Parenting Adolescents — 07 July 2004
How to gain the respect of your teenagers

Parents often watch with dismay the drastic change in their children’s attitude towards them, as they become adolescents. The once close, respectful, loving and receptive children suddenly become unavailable, moody, sullen, non-receptive and even disdainful people. This painful transformation often leaves parents bewildered and at a loss.

Though all parents have been adolescents themselves, when their children reach this difficult time it is hard for the parents to comprehend the changes. How did my sweet daughter become so hostile, angry and silent? How could my gregarious, open and sweet son suddenly cease to respond to me and act so antagonistically?

Adolescence is a developmental stage in which children mature physiologically and emotionally. Teenagers have to adjust to the changes taking place in their bodies and minds. That requires more connection with peers who share the same process and less contact with adults who do not.

Teenagers need time to experience themselves, accept their new bodies, respond to their new preoccupations and process these changes on their own. Parents want to talk, ask questions and demand answers to issues that adolescents can not understand or articulate. Thus, parents are viewed as unwelcome intruders, whose mere presence feels offensive to the adolescent child.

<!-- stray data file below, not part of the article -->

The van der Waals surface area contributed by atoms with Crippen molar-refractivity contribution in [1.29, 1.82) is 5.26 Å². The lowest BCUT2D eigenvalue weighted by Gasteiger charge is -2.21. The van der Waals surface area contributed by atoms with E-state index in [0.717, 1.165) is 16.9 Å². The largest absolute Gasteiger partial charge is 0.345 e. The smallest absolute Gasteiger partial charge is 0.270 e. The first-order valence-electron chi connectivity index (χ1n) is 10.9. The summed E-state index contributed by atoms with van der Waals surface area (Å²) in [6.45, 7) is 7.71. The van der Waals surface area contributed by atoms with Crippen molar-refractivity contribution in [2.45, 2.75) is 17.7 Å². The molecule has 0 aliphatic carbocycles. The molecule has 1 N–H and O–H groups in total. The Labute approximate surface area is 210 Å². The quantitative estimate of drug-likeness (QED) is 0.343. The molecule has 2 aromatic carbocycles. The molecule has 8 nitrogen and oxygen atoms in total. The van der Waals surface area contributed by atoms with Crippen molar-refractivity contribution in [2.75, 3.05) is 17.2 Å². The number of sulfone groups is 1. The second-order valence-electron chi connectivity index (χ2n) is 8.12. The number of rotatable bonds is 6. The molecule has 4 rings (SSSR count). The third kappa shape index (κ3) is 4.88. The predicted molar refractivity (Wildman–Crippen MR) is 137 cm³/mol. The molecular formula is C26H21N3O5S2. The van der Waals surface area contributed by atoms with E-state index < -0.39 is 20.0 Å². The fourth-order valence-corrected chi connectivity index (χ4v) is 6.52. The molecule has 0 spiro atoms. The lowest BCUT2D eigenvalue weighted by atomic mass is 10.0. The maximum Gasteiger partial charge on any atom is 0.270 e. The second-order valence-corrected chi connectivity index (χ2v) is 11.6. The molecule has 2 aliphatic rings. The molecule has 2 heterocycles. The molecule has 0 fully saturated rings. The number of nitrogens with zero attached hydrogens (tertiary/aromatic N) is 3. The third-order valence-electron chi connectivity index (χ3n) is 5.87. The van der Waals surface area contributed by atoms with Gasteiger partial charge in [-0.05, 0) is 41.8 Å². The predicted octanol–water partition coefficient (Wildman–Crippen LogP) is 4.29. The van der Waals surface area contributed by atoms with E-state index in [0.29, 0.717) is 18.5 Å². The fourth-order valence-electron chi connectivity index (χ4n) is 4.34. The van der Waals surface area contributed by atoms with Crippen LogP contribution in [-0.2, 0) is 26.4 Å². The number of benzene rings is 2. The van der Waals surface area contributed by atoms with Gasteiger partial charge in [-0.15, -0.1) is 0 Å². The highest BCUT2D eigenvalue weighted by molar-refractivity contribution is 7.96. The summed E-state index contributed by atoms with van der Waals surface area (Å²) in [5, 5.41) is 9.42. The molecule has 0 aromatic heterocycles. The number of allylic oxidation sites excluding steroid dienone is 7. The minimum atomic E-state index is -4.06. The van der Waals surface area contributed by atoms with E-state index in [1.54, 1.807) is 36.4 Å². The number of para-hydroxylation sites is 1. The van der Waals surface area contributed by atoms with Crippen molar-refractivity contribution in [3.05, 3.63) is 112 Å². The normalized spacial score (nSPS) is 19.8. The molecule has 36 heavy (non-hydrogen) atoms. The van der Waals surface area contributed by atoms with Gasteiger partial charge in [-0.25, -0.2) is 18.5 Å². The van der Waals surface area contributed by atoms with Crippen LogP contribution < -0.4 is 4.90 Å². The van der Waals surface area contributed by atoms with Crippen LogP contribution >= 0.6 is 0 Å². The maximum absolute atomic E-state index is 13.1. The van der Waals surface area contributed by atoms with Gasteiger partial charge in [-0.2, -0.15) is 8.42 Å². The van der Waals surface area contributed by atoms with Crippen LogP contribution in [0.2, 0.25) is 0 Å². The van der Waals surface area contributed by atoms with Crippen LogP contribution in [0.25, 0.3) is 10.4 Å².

Adolescence is a time of great confusion and even shame for teens. They do not understand the urges they feel, but know that they are new, are dangerous and will not meet their parents’ approval. Their physical changes create embarrassment and the need to hide. “Please don’t watch my body change,” they silently cry. Parents trying to help may end up violating their children’s greatest needs for privacy and invisibility.

This stage in life is also the period in which children attempt to carve their own image of themselves. “Am I smart, attractive, athletic, social, popular or not? What do others think of me? Where do I fit? Where am I going? What are my goals, aspirations, talents and capabilities? Not by my parents views, but by the way I see myself.”